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George Georgallidis (HotshotGG), a 2018 Forbes 30 under 30 delegate, started gaming in his London basement as a teenager, shocking his mother, when she realized that thousands of viewers from around the world were watching her son play computer games. At that point she knew gaming was his passion and she worked with him in achieving his dream. In 2010, George dropped out of college to pursue a career as a League of Legends pro gamer, starting what has become…
Peter Edwards attended Central Secondary in London and UWO before becoming the organized crime reporter for The Toronto Star. He’s written 15 non-fiction books and a young adult novel. Most of his books are on organized crime, including The Bandido Massacre: A True Story of Bikers, Brotherhood and Betrayal, which took place west of London. He was an executive producer on the mini-series Bad Blood, based on the non-fiction book of the same name about Mafia boss Vito Rizzuto, which…
Okwaho Equal Source is proudly 100% Indigenous owned and operated and is a highly sought-after global leader and change agent in Indigenous inspired social innovation, social enterprise, social finance, and social procurement models in Canada and Australia. Their mission is to fuel social, economic, and environmental impact via the Indigenous empowerment and inclusion of diverse entrepreneurs and Indigenous-owned enterprises. Learn more from Shyra Barberstock, President (North America) and Global Chairperson and Ryan Barberstock, Vice President & COO.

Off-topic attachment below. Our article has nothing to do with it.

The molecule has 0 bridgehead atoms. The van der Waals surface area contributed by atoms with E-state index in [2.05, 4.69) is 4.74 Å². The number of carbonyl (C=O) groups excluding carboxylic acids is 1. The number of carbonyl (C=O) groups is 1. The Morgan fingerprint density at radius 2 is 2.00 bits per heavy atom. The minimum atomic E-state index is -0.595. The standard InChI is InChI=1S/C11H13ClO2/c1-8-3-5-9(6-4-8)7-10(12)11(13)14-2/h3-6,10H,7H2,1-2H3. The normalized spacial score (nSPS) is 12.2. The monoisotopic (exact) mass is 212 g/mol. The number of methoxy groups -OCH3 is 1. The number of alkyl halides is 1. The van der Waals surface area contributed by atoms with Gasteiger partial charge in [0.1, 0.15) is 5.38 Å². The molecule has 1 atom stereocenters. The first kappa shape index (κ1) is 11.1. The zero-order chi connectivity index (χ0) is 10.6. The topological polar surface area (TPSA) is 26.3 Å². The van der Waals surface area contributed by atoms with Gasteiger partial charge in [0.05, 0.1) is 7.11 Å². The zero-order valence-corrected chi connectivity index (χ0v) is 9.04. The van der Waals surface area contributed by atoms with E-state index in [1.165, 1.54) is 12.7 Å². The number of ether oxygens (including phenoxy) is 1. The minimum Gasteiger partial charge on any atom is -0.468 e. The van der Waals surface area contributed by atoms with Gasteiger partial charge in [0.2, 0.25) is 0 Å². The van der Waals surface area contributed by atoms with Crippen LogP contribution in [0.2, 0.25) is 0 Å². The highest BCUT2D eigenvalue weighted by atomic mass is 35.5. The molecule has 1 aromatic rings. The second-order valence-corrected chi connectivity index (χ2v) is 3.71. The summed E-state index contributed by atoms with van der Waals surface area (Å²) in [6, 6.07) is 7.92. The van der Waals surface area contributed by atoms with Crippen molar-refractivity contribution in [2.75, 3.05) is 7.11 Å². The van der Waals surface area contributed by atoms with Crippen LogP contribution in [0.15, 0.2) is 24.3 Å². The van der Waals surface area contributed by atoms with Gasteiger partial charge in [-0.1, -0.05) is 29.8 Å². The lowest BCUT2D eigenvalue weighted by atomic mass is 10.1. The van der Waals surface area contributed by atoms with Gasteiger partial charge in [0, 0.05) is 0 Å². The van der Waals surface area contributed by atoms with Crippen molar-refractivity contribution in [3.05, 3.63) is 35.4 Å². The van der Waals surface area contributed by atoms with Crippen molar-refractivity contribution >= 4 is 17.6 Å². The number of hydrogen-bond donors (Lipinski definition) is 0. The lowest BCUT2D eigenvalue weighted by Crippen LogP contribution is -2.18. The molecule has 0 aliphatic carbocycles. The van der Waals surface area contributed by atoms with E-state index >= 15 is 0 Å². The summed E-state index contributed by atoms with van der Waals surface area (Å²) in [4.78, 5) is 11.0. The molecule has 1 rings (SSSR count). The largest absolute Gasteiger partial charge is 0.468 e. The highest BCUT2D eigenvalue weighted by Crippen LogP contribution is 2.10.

GoodLife Fitness is proud to sponsor Olympian Alex Kopacz. In his Olympic debut at PyeongChang 2018, Alex Kopacz won gold in the two-man Bob Sleigh event with pilot Justin Kripps. They were part of just the second ever tie for an Olympic bobsleigh gold medal, matching the four-run total time of Germans Francesco Friedrich and Thorsten Margis. In the months leading up to the Games, Kripps and Kopacz earned four World Cup podiums together in the two-man event, including one…
On June 6th, 1944, Allied forces invaded Normandy, France. Of the nearly 150,000 Allied troops,14,000 were Canadians. Although the Allies encountered German defenses bristling with artillery, machine guns, mines, and booby-traps, the invasion was a success. However, this success came with a big cost. On D-Day, Canadians suffered 1074 casualties, including 359 killed. Join us in reflecting on one of the most pivotal battles of all time, with Dr. Jeff Noakes, Second World War Historian.